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The Federal Reserve Bank of St. Louis is the center of the Eighth District of the Federal Reserve System. This District includes Arkansas, eastern Missouri, southern Illinois and Indiana, western Kentucky and Tennessee, and northern Mississippi.

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Oil prices and breakeven inflation rates revisited

[embedded content] In an earlier FRED Blog post, we highlighted the simultaneous decline in the 5-year breakeven inflation rate and the price of oil in 2014. (The 5-year breakeven inflation rates are obtained from 5-year Treasury inflation-indexed constant maturity securities and are thought to represent the market’s expectation of CPI at a 5-year horizon.) At that time, we argued that markets might have believed that the drop in oil prices reflected a slowing in global demand that...

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What’s normal for financial data? : “Norming” indicators such as the St. Louis Fed Financial Stress Index

[embedded content] Financial data are useful for many reasons. One (perhaps subtle) reason is that they are never revised. Markets determine the prices and quantities of assets at the time of the transaction and that’s that. As such, once you observe the value of a particular financial variable at a particular point in time, you know it will remain at that value forever. One might assume, then, that the St. Louis Fed Financial Stress Index, which includes 18 series of financial data to...

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The booms, blips, and dips of dot-com, telecom, and cultural transmissions : Employment in the information sector

[embedded content] Some call the past few decades a new industrial revolution, given the dynamic emergence of the information economy. The graph above shows employment in information services, and, indeed, there’s strong growth in the sector, especially up to the dot-com crash in 2000. But since then, the sector doesn’t seem to have expanded its payrolls much. In fact, once you take out the boom, current data seem to follow the previous trend. Now, the employment classification for...

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Where in the world are banks profitable? : World Bank data on ROA for 173 economies

[embedded content] There are many indicators to help us evaluate the U.S. economy, but international data are a little more limited. Which is why FRED is fortunate to have World Bank data to compare economic conditions across countries. Today, we look at how well banks are doing—according to their return on assets—all over the world. Measuring banks’ ROA is relatively simple: Aggregate the net income of all commercial banks in a country and divide this sum by their total assets. The...

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Uneven fortunes in U.S. industry : Tracking types of industrial production

[embedded content] This FRED graph shows three very different stories for three different types of goods production in the U.S. The clothing sector dominated the other two for about 60 of the 70 years shown in this sample, only to collapse in the first decade of the millennium and slowly decline thereafter. This shift is a direct consequence of cheaper manufacturing opportunities abroad. The automotive products sector has been steadily increasing its output, except for some hard times...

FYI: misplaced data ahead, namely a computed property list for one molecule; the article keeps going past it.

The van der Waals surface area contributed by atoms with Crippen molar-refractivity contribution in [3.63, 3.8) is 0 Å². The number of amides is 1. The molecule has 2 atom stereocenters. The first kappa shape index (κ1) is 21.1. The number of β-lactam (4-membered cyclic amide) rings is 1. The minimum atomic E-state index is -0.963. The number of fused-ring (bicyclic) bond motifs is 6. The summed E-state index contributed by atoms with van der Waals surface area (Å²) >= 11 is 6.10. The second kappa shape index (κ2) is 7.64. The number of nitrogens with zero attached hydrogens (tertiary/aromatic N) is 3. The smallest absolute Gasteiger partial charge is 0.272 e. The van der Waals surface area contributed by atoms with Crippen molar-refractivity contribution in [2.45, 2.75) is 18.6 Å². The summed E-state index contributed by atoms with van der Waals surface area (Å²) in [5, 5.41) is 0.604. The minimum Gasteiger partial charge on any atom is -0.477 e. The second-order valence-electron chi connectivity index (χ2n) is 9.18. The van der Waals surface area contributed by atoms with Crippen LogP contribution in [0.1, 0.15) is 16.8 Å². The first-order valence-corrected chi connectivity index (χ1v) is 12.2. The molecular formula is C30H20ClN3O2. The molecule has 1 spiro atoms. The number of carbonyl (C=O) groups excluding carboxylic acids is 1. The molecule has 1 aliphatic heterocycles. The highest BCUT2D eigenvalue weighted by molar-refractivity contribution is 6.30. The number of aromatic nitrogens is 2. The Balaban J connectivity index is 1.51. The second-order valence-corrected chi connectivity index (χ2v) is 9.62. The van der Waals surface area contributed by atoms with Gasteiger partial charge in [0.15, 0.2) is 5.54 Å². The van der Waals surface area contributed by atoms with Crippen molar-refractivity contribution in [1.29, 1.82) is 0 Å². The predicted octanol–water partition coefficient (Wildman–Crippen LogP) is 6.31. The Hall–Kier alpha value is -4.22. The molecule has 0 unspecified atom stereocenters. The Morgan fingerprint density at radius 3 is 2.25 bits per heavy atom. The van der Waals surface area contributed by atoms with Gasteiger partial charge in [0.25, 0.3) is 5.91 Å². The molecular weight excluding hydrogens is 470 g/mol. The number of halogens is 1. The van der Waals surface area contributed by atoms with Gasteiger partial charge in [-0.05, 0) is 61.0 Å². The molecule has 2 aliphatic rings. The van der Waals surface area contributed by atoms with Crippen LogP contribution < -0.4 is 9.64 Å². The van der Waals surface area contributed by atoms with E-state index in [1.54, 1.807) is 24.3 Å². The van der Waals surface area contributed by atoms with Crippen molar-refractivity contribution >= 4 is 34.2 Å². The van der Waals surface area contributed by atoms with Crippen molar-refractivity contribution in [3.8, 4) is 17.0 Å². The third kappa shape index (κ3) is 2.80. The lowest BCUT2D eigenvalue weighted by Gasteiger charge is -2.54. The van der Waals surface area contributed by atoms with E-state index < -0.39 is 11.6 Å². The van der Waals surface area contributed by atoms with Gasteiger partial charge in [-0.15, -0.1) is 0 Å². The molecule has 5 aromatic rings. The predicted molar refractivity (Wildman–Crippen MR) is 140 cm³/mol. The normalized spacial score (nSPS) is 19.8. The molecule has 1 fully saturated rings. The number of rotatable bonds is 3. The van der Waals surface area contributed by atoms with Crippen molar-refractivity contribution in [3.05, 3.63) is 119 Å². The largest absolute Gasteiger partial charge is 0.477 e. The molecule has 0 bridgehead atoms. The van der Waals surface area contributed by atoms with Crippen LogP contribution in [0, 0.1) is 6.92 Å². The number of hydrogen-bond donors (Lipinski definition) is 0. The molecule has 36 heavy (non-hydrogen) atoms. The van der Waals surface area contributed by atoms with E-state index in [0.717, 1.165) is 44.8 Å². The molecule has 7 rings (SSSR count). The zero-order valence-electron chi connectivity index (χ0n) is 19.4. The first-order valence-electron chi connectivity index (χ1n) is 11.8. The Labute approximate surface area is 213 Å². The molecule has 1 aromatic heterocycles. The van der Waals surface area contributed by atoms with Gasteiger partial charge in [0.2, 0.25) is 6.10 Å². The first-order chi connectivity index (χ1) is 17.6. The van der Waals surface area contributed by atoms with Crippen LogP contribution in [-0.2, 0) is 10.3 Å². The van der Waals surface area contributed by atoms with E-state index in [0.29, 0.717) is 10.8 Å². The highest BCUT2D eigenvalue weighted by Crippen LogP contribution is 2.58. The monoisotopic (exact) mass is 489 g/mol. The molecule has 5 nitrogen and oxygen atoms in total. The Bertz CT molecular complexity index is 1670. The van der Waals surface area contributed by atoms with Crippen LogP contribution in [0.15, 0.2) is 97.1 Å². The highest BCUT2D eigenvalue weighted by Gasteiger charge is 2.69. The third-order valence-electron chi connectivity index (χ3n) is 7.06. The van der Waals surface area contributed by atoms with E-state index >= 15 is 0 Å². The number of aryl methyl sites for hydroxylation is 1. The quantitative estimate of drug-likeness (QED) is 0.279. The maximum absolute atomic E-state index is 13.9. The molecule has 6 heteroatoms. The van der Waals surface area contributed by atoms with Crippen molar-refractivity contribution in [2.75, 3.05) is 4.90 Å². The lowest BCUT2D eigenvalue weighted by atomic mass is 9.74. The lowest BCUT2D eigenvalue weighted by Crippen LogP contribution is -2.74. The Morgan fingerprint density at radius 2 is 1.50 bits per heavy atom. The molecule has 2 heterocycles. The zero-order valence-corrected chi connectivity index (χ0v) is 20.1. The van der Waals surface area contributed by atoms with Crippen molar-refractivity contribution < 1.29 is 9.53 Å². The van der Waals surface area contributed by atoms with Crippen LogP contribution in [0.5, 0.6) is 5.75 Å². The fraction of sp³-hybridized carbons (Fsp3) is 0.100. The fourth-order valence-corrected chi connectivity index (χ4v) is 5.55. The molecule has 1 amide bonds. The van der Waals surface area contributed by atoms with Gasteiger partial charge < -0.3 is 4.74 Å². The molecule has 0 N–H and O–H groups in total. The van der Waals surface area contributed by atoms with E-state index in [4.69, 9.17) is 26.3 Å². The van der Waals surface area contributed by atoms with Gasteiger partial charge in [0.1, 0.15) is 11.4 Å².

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Jealous of the Aleutian commute? : Census data show average U.S. commutes range from 5 to 45 minutes

[embedded content] FRED has all sorts of socioeconomic data beyond the traditional macroeconomic fare, and today we highlight data on commuting time provided by the U.S. Census Bureau. These data are available at the county level, which makes it possible to compare various areas of the country. In the graph above, we can see that commuting times on the coasts (New York and Los Angeles) are longer and have increased more rapidly than the commuting times in St. Louis. This should surprise...

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500 for the FRED Blog : Recognizing the FRED team and its partners

This is the 500thh post for the FRED Blog, which is a great opportunity to acknowledge all those who make FRED the wonderful data tool that it is. First, there’s the FRED team itself. These dedicated data specialists and web developers sustain and expand FRED’s structure and service. Of course, the fuel behind FRED is data and FRED’s mission is to disseminate the data. So, it’s the work of 87 data-producing institutions and agencies that allow FRED to do this—by collecting and...

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The U.S. trades with Cuba? : Some exceptions to the embargo

[embedded content] Yes, there is U.S. trade with Cuba despite the embargo, as the graph above shows. The vast majority of the trade is U.S. exports to Cuba, especially since 2002, mainly in the form of agricultural goods and medication. The U.S. government relaxed the embargo for humanitarian purposes in 2000, but Cuba started to take advantage of this only in November 2001, after Hurricane Michelle. If you look closely along the black horizontal line, you’ll see there is also a little...

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Just the facts, ma’am : Embracing seasonality in national accounts data

[embedded content] Usually, if you have the choice, you want to look at macroeconomic data that have been seasonally adjusted. This adjustment lets you compare periods within any year without being misled by the various fluctuations that occur every year. Ice cream production, tourism, and toy purchases, for example, all have predictable seasonal factors, and usually we’re interested in what happens beyond these seasonal effects. The same logic applies to aggregate measures such as...

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